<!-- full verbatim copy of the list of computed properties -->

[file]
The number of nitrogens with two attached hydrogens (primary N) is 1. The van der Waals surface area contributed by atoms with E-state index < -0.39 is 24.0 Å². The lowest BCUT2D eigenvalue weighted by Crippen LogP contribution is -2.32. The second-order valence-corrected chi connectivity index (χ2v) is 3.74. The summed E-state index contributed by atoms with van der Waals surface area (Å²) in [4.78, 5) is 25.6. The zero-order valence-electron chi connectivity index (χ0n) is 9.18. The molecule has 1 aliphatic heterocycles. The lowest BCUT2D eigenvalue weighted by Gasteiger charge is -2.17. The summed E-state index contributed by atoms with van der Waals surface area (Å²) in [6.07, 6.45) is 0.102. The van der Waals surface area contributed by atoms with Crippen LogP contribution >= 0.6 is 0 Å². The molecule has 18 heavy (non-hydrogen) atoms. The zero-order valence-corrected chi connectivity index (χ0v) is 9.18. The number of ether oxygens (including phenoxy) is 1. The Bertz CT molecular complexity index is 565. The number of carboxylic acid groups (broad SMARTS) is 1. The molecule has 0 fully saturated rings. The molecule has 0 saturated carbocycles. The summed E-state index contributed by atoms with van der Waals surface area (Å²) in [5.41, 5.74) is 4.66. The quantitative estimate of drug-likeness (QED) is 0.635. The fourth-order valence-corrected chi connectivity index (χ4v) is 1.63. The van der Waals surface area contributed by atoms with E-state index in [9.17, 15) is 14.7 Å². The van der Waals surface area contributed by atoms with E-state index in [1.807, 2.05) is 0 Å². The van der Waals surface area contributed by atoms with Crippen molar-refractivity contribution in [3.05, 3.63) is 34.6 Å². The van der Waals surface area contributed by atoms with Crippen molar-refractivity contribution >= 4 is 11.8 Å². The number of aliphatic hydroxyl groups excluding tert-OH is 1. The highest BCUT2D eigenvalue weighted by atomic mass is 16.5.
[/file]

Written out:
The number of nitrogens with two attached hydrogens (primary N) is 1. The van der Waals surface area contributed by atoms with E-state index < -0.39 is 24.0 Å². The lowest BCUT2D eigenvalue weighted by Crippen LogP contribution is -2.32. The second-order valence-corrected chi connectivity index (χ2v) is 3.74. The summed E-state index contributed by atoms with van der Waals surface area (Å²) in [4.78, 5) is 25.6. The zero-order valence-electron chi connectivity index (χ0n) is 9.18. The molecule has 1 aliphatic heterocycles. The lowest BCUT2D eigenvalue weighted by Gasteiger charge is -2.17. The summed E-state index contributed by atoms with van der Waals surface area (Å²) in [6.07, 6.45) is 0.102. The van der Waals surface area contributed by atoms with Crippen LogP contribution >= 0.6 is 0 Å². The molecule has 18 heavy (non-hydrogen) atoms. The zero-order valence-corrected chi connectivity index (χ0v) is 9.18. The number of ether oxygens (including phenoxy) is 1. The Bertz CT molecular complexity index is 565. The number of carboxylic acid groups (broad SMARTS) is 1. The molecule has 0 fully saturated rings. The molecule has 0 saturated carbocycles. The summed E-state index contributed by atoms with van der Waals surface area (Å²) in [5.41, 5.74) is 4.66. The quantitative estimate of drug-likeness (QED) is 0.635. The fourth-order valence-corrected chi connectivity index (χ4v) is 1.63. The van der Waals surface area contributed by atoms with E-state index in [9.17, 15) is 14.7 Å². The van der Waals surface area contributed by atoms with E-state index in [1.807, 2.05) is 0 Å². The van der Waals surface area contributed by atoms with Crippen molar-refractivity contribution in [3.05, 3.63) is 34.6 Å². The van der Waals surface area contributed by atoms with Crippen molar-refractivity contribution >= 4 is 11.8 Å². The number of aliphatic hydroxyl groups excluding tert-OH is 1. The highest BCUT2D eigenvalue weighted by atomic mass is 16.5.